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Wednesday, December 5, 2012
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A future burnt out

With high hopes for a better living, Bilkis Begum and her 18-year-old daughter Munni Akter joined Tazreen Fashions on November 14, only to have their dreams shattered in ten days.

Munni was killed in a devastating fire at the garment factory on the night of November 24. The fire left at least 111 workers dead.

Along with her husband and daughter, Bilkis came to Ashulia from Satkhira three years ago in search of a better life.

Devastated, she is now considering going back to her village.

The mother and daughter were employed in the same production line on the fifth floor of Tazreen Fashions.

“I survived but my daughter was burnt alive,” Bilkis sighed.

The last time Bilkis saw her daughter was when she was frantically making her way from the fifth floor to the ground floor.

“But I could not follow her as I lost my sight in the thick of the smoke,” she recalled.

Somehow, she managed to get to the sixth floor, from where she exited the building with the help of some male workers through a broken window.

Her husband Shahidul was a worker at Sharmin Garments until November 24, when he resigned. The reason, he said, is, “How can I leave my wife on her own in such a state and go to work?”

“We are jobless now,” Shahidul said. “I don't know when my wife will get her salary or when we will receive compensation for the loss of our daughter's life.”

He reiterated their desire to go back to their village in Satkhira.

“The city has become excruciating for us since the deadly fire. We cannot bear the scar for the rest of our lives.”

Shahidul's is not the only family that has come to the Ashulia industrial belt in search of a better life. There are many others. And most have been ravaged in the wake of the fire at Tazreen. Paralysed by grief, they have no idea where their next meal would come from.

Hawa Begum and her daughter Mousumi too worked at Tazreen Fashions.

Both jumped from the fifth floor of the building to flee from the blaze. Hawa survived but Mousumi gave way.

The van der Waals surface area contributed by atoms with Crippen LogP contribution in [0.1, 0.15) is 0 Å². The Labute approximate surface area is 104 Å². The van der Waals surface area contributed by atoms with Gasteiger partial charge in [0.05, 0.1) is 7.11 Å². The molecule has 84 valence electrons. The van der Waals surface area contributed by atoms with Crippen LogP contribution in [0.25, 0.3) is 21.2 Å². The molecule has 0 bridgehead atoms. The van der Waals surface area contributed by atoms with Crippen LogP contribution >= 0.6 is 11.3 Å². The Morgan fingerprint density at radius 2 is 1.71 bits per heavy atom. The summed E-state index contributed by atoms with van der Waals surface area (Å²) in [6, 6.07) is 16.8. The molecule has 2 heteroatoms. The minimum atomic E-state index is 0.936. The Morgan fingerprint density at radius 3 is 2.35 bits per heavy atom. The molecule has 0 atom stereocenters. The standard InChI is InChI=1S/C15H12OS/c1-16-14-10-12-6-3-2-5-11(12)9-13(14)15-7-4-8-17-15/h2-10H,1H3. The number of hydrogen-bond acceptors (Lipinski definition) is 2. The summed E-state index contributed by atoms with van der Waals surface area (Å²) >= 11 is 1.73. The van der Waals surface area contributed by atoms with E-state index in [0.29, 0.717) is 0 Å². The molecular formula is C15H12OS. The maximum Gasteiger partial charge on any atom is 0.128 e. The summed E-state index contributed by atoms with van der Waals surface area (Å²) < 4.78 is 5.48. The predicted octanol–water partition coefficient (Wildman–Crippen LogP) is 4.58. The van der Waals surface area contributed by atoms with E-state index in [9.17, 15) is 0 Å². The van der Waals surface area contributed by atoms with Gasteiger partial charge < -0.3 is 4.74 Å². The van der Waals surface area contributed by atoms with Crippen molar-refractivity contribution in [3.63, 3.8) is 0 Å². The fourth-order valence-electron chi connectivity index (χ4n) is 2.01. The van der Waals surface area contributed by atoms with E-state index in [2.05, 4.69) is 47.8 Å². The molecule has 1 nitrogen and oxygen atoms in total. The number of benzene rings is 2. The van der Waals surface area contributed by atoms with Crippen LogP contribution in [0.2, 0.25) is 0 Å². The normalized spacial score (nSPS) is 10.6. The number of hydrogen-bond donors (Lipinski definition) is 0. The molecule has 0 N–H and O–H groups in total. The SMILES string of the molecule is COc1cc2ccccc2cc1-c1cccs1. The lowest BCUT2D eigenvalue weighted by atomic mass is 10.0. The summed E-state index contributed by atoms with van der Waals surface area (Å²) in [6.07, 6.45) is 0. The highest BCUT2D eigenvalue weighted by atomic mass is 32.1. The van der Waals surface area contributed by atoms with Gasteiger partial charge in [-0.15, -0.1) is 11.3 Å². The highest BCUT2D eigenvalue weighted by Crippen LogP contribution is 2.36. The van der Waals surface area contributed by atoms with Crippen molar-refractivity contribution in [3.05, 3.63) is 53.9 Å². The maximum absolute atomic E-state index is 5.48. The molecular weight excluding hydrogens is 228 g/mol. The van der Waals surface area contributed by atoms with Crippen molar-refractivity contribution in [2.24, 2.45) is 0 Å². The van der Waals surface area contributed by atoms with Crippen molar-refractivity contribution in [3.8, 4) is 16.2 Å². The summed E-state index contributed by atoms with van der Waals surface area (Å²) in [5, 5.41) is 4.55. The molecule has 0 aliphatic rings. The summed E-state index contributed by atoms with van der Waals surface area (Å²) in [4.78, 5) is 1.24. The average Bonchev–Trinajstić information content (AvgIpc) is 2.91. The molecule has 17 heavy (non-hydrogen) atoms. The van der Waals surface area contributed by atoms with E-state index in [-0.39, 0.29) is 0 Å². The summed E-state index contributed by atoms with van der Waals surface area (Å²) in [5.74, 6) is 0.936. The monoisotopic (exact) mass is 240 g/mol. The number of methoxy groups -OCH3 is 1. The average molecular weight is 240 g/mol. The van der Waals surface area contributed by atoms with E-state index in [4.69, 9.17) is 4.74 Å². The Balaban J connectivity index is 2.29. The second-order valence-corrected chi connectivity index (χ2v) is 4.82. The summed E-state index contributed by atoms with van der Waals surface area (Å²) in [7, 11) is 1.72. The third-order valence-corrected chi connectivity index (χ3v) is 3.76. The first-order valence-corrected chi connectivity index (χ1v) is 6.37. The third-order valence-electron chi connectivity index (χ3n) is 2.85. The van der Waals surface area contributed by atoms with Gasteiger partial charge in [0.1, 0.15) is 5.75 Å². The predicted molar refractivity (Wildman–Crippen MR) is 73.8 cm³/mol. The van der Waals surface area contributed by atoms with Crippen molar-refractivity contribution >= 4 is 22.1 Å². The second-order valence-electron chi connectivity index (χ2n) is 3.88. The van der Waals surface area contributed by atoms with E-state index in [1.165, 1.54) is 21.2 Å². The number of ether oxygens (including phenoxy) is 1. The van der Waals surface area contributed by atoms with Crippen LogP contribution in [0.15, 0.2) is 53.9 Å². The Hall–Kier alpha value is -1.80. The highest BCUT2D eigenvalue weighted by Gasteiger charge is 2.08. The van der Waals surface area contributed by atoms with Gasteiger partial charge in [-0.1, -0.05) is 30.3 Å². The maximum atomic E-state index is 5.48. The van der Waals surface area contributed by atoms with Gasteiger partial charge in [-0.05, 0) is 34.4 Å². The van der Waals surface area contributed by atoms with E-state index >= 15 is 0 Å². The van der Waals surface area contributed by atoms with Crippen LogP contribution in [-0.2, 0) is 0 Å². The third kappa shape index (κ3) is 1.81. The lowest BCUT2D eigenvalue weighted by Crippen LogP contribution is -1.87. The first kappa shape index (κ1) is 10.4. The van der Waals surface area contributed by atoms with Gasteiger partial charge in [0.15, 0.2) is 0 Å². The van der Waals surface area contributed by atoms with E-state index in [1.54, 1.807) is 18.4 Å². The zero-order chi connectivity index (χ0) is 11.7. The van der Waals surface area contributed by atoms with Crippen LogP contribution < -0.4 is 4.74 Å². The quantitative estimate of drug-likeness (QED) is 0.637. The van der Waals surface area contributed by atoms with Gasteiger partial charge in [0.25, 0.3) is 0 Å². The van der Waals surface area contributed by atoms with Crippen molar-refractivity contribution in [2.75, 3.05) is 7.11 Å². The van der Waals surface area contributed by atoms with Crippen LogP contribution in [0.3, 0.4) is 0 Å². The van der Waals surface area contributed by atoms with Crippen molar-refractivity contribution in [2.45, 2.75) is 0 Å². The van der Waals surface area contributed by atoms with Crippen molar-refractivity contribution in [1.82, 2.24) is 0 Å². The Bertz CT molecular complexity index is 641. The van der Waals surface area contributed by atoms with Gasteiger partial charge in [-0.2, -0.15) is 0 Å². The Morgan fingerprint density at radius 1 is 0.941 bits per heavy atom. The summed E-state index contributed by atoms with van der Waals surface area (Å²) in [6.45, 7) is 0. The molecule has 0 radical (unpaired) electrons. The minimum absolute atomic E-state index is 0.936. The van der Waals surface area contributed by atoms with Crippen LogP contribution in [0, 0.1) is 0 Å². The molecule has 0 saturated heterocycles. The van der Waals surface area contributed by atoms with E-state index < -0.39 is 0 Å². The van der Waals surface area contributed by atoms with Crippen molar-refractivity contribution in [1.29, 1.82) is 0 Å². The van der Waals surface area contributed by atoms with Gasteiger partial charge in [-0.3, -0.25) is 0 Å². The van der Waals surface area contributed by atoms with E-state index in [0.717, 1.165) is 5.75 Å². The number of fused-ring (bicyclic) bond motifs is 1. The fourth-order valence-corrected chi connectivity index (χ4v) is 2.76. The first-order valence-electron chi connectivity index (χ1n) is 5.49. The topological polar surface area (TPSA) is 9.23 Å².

Hawa's son Md Nahid said, “My mother has broken her right collar bone and dislocated the right shoulder.”

Nahid and his family were mostly dependent on the incomes of the two Tazreen workers.

“My father is a carpenter and he earns no more than Tk 6,000 a month,” said Nahid, who foresees hard days ahead for the family.

Nazma Akter, a survivor of the fire, and her husband Golam Mostafa are worried about their future now that they have survived the fire.

“We have already borrowed Tk 5,000 for treatment and sustenance,” said Mostafa, a day labourer, who has been tending his injured wife morning, noon and night since the fire. Hence he is unable to go to work.

Mostafa does not know when he would return to work or when his wife would recover from her injuries.

“We are dependent on each other's income to run our family of five. We do not know what is in our fate,” he said.

Unless they can go back to work at the earliest, they are going to have to borrow again.

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Garment factories are the most ignitable and vulnerable arena being our most foreign currency cash area. Fire at that workplace could be politically motivated, personal love affairs in the production lines, sabotage, you name. No security can stop fire at this the most combustible ignition place.

: nuton

I feel so sorry for them from deep of my heart and I pray for all of fire victims.

: homaoun kabir

Comments

  • amir Hamja
    Wednesday, December 5, 2012 09:26 AM GMT+06:00 (103 weeks ago)

    We are really wretch nation. I feel really sorry for them.


 

 


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